The Transfiguration makes visible for a moment the divine light that will be fully revealed in the paschal mystery. The Evangelist Luke underlines how this extraordinary fact takes place precisely within a context of prayer. “As he was praying”, Jesus’ face changed in appearance (cf. Lk Lc 9,29). Following the example of Christ, the whole Christian community is invited to undertake the Lenten journey in a spirit of prayer and penance, to prepare to welcome the divine light that will shine at Easter.
2. In the second reading, taken from Paul’s Letter to the Philippians, an urgent appeal to conversion is addressed to us: “Mark those who so live as you have an example in us” (3:17). With these words the Apostle offers his personal experience to help the faithful of Philippi to overcome a certain attitude of laxity and lack of commitment which was spreading in that community so dear to him.
The tone here becomes particularly strong and touching. St Paul turns to his Christians in Philippi “with tears”, to warn them against those who “live as enemies of the cross of Christ”, because they have their “minds set on earthly things” (ibid., 3:18-19). He compares the difficulties of that community he had founded with the example of his own life, dedicated unreservedly to the cause of Christ and the proclamation of the Gospel.
841 How can we fail to note, in this regard, the timeliness of the Apostle’s exhortation, which resounds on this Sunday of Lent, when the principal phase of the City Mission is now fully under way? This important pastoral programme in preparation for the Jubilee involves all the members of the Church in Rome and, at the same time, is a very favourable occasion for helping the citizens to rediscover the values of the spirit, to deepen their love for Christ and to welcome the “Good News”, which is the salvation of man in his entirety.
3. Dear Brothers and Sisters of St Achilles Parish. I am pleased to be with you today and to celebrate the Eucharist in your church. My visit to your parish takes place precisely at the time when the whole Diocese of Rome is involved in the City Mission at the local level, with visits to families and with the centres for listening to the Gospel in the apartment blocks.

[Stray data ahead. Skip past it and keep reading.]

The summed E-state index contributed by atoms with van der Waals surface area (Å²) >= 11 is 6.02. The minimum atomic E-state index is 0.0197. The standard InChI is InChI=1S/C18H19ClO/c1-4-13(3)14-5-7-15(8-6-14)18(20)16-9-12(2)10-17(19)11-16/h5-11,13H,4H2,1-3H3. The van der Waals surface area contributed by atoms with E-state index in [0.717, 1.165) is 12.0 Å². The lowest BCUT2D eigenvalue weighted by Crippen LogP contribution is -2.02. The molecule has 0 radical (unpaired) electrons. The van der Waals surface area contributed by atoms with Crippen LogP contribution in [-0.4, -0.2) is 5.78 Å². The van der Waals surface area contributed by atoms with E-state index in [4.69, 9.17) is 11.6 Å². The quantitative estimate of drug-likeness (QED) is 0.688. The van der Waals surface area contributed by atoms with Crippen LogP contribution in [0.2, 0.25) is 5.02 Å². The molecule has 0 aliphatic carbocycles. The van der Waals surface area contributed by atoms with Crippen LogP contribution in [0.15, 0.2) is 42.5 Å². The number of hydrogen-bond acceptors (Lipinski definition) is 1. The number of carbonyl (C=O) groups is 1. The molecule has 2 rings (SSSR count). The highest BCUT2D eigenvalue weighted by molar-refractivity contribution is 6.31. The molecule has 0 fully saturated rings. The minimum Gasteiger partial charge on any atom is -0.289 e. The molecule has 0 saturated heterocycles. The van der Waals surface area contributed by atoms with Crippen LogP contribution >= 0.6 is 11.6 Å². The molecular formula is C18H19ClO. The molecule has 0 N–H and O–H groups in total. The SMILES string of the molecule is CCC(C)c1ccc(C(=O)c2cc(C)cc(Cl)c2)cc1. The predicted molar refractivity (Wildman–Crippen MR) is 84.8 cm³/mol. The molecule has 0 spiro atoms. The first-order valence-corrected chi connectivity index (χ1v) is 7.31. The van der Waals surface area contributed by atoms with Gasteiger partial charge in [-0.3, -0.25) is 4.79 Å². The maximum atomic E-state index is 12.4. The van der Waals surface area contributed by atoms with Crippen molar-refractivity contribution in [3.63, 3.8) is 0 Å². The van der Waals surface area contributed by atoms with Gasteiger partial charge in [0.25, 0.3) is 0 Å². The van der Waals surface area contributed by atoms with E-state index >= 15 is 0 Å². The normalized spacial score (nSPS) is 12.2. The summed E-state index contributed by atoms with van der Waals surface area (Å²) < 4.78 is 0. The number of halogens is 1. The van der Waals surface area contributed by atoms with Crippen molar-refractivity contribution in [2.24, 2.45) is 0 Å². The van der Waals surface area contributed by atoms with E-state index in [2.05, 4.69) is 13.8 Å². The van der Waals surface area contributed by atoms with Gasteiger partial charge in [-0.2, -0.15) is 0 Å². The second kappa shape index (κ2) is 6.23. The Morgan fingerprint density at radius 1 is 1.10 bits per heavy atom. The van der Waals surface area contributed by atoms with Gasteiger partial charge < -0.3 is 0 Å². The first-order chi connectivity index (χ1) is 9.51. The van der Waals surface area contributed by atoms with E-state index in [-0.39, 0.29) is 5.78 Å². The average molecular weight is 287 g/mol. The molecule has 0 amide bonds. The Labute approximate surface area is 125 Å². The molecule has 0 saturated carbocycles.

I am very attentively following this great apostolic undertaking, which aims at preparing the hearts of Romans to receive the grace of the Jubilee. I wish to encourage the men and women missionaries who are visiting the families in these days, and I remind them in particular of what I wrote in more general terms in the Apostolic Letter Tertio millennio adveniente: “In our own day too, the Spirit is the principal agent of the new evangelization” (n. 45). Faced with the possible difficulties that this missionary work might encounter, may each of them have an increasing awareness of the action of the Holy Spirit, who accompanies us and “builds the kingdom of God within the course of history and prepares its full manifestation in Jesus Christ, stirring people’s hearts and quickening in our world the seeds of the full salvation which will come at the end of time” (ibid.).
4. Dear friends, to each of you I extend my affectionate greetings, beginning with the Cardinal Vicar and the Auxiliary Bishop for this area. I also cordially greet your energetic parish priest, Fr Giuseppe Ferdinandi, and the dear religious of the Third Order Regular of St Francis, his assistants, the permanent deacons, the extraordinary ministers of the Eucharist, who do so much for the sick by visiting them and bringing them Holy Communion every Sunday, as well as the members of the numerous groups and ecclesial associations present in the parish.
Your community is also marked by the generous and active involvement of the laity, especially in the areas of service to the weakest and in various spiritual and cultural activities. I am pleased with this apostolic and missionary vitality and I hope that this evangelizing zeal will continue to grow.
In this favoured moment of grace created by the City Mission, I invite you all, dear faithful of St Achilles Parish, to intensify your efforts in spreading the saving word among the inhabitants of Rome through dialogue with individuals and families, making the most of the centres for listening to the Gospel in homes and the weekday celebration of the Word of God. Moreover, combine the proclamation of the Gospel with a concrete witness of charity, which becomes solidarity and sharing especially with the most needy.
I know that you are already working in this way, trying to strengthen the forms of spontaneous volunteer work in order to transform them into more stable and organized programmes of solidarity. I gladly encourage you to continue on this path, studying and carrying out courageous and well-planned forms of service to your brethren. To this end appropriately identify the new and old forms of poverty that are present even in this area. This means visiting unwed mothers and so many lonely and elderly people in the neighbourhood; it is necessary to care for the sick and the suffering; understanding and hospitality must be extended to immigrants and migrants, so that everyone will feel the comfort of the Lord’s presence and the fraternal support of the Christian community.
5. Families require thoughtful care, especially those which, for various reasons, are no longer able fully to live conjugal love. It is a difficult mission, I know, but how important and urgent it is! It is equally urgent and important to know how to attract young people, to transmit to them the Gospel of Christ and confidence in life. Be aware that every effort made in these fundamental areas of pastoral activity, so closely linked to each other, makes a valuable contribution to the new evangelization.